Helping Workforce Development Funders Prioritize Racial Equity

Posted February 10, 2021
By the Annie E. Casey Foundation
Woman talking on phone in a professional setting

Work­force devel­op­ment fun­ders can be effec­tive change­mak­ers in the push to pro­mote racial equi­ty, accord­ing to a new pub­li­ca­tion pro­duced with the Annie E. Casey Foundation’s support.

Racial Equi­ty Frame­work for Work­force Devel­op­ment Fun­ders iden­ti­fies spe­cif­ic steps that fun­ders can take to com­bat sys­temic racism and help lev­el the play­ing field — in school and at work — for peo­ple of col­or. The doc­u­ment, released by the phil­an­thropic net­work Work­force Mat­ters, stems from con­ver­sa­tions among a group of 13 orga­ni­za­tions that fund work­force devel­op­ment efforts.

The chal­lenge

Many peo­ple of col­or still face bar­ri­ers to career and edu­ca­tion­al oppor­tu­ni­ties, due to past racist prac­tices and poli­cies, such as occu­pa­tion­al seg­re­ga­tion and lim­it­ed sup­ports for agri­cul­tur­al and domes­tic work­ers. Among those impact­ed: Black, Lati­no and Indige­nous peo­ple, who are far less like­ly than their white peers to have jobs that pay fam­i­ly-sup­port­ing wages. The eco­nom­ic tur­moil stem­ming from the COVID-19 pan­dem­ic has exac­er­bat­ed exist­ing inequities that deep­en these dis­par­i­ties, the pub­li­ca­tion says.

Rec­om­men­da­tions for the field

Racial Equi­ty Frame­work for Work­force Devel­op­ment Fun­ders calls on fun­ders to invest in:

  • the devel­op­ment of lead­ers of color;
  • employ­ers, grantees, con­sul­tants and ven­dors that demon­strate equi­table hir­ing and employ­ment practices;
  • research that demon­strates the val­ue of diver­si­ty, equi­ty and inclu­sion in the work­place and exam­ines how work­force train­ing and edu­ca­tion­al poli­cies might affect peo­ple of col­or and oth­er mar­gin­al­ized communities;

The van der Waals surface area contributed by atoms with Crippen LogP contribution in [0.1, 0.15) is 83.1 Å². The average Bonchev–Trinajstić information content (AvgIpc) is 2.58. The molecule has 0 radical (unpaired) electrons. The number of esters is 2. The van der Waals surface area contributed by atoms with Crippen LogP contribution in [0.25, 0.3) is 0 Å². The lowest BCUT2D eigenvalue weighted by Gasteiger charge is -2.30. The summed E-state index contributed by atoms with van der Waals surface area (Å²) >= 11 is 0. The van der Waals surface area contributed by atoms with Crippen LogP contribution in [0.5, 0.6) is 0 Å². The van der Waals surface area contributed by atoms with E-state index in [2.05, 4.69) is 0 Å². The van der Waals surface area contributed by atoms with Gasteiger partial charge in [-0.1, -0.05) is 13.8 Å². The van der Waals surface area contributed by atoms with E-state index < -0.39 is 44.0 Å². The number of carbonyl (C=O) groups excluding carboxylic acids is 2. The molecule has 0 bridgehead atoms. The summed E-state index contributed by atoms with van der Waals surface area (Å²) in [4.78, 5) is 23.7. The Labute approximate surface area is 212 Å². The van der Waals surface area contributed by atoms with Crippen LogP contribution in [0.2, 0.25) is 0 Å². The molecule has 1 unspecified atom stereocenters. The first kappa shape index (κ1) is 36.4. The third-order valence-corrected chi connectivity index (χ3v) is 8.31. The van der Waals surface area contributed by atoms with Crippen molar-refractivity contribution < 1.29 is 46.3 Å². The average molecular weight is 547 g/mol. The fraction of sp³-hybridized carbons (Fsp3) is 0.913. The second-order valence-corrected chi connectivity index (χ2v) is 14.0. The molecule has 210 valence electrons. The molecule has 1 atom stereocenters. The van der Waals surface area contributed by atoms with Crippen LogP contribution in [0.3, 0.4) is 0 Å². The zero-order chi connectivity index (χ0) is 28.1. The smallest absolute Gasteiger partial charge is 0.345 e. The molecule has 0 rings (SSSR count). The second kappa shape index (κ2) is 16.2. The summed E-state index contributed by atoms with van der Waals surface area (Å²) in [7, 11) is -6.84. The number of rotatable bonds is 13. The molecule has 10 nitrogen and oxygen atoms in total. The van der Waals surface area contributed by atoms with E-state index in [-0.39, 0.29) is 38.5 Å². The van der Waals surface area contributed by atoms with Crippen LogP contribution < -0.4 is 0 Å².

• advo­ca­cy and case build­ing about why com­mu­ni­ties of col­or must be equi­tably rep­re­sent­ed in all indus­tries and occupations;
  • strate­gies that help build work­er pow­er, par­tic­u­lar­ly those of col­or, and make it eas­i­er for them to switch jobs or take legal action if they are dis­crim­i­nat­ed against at work; and
  • stan­dards to which fun­ders may hold them­selves account­able for racial equi­ty — includ­ing met­rics for chang­ing inter­nal poli­cies, prac­tices and for adjust­ing grant­mak­ing oppor­tu­ni­ties and initiatives.

Beyond these rec­om­men­da­tions, the pub­li­ca­tion defines key terms — such as diver­si­ty, inclu­sion and racial equi­ty — and breaks down how fun­ders can help to advance these con­cepts in local work­force devel­op­ment efforts. It also spot­lights employ­ment and train­ing ini­tia­tives that cen­ter racial equi­ty, includ­ing the Casey-sup­port­ed Learn and Earn to Achieve Poten­tial (LEAP)™ initiative.

Down­load the publication

Work­force devel­op­ment leaves too many tal­ent­ed indi­vid­u­als of col­or behind,” says Alli­son Ger­ber, a senior asso­ciate with the Casey Foun­da­tion who co-chairs a Work­force Mat­ters racial-equi­ty work­ing group. We hope fun­ders and work­force col­leagues use this frame­work to iden­ti­fy con­crete ways to inter­rupt sys­temic racism and to spark broad­er con­ver­sa­tions about racial equi­ty that are urgent­ly need­ed in the field.”

Learn more from Casey’s Race Equi­ty and Inclu­sion Action Guide

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